How to Compare AV Quotes

By Mariya Bentz, February 11, 2017

You’ve done your research. You’ve discussed what kind of equipment you need. You’ve received several audiovisual quotes and now it’s time for the final step: choosing an AV company that will best meet your event’s needs. As you begin comparing quotes, take a few minutes to ask yourself these three easy questions for selecting the best provider.

1. What is the company’s business model?

The structure of an AV company can make a big difference in the price and production value you’ll receive. An in-house provider pays about 50 percent of commission to the venue, plus service fees. In-house providers will generally be more expensive.

On the flip side, venues that own AV equipment and service it themselves (as opposed to a third party) typically have lower prices. Their inventory may be limited, however, and their staff tends to have basic knowledge of the equipment. Another option is independent providers, which own most of their equipment and have diverse inventory. They are often more willing to negotiate to adjust to your budget and have experienced, formally trained technicians available.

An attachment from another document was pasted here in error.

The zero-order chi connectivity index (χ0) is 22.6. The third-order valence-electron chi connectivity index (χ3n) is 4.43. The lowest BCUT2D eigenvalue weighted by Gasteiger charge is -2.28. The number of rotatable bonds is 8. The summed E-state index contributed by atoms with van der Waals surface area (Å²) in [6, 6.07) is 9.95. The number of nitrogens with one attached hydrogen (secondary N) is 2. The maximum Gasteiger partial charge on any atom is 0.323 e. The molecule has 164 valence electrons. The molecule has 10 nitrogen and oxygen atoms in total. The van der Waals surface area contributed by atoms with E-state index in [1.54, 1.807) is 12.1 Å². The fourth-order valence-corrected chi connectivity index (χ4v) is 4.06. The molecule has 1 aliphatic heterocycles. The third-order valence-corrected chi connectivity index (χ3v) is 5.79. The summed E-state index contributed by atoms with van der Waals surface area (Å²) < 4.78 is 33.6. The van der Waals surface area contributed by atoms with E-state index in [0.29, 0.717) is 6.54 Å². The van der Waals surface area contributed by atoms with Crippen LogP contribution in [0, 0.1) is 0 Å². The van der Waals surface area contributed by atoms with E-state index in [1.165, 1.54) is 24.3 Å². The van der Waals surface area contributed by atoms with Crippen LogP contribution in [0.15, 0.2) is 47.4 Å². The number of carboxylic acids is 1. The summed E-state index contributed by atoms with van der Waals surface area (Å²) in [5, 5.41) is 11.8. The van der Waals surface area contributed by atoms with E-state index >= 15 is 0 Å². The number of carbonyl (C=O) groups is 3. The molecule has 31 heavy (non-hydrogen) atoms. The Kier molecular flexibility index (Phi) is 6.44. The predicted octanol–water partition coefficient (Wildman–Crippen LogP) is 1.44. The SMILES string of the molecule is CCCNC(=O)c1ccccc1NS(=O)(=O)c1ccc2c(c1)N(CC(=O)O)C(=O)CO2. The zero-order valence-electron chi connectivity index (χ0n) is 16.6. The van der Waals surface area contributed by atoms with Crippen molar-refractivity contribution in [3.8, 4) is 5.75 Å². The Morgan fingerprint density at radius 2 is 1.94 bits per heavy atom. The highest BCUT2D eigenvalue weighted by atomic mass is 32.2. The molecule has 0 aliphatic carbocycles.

2. What are the labor charges?

Labor can take up a huge chunk of your AV budget, so be aware of all personnel booked for your event. Will a technician be on-site to ensure everything runs smoothly? Is there an event manager, or will the AV team report to you? You can discuss staff needs with your provider to see if you can cut costs anywhere. Keep in mind fewer technicians may result in longer setup and teardown, which would likely add overtime fees.

(Visited 285 times, 1 visits today)

Trade groups across all industries band together to address significant drop in international visitors to the United States since 2015.

James Jessie, senior vice President of convention sales at Travel Portland, discusses the evolution of the Northwest destination.

Visit Tampa Bay takes a grassroots approach to inspiring local teens to engage in hospitality and tourism by sponsoring an all-day youth academy.

A recent report from The Experience Institute confirms that conference attendees are acting more and more like vacationers.

The Latest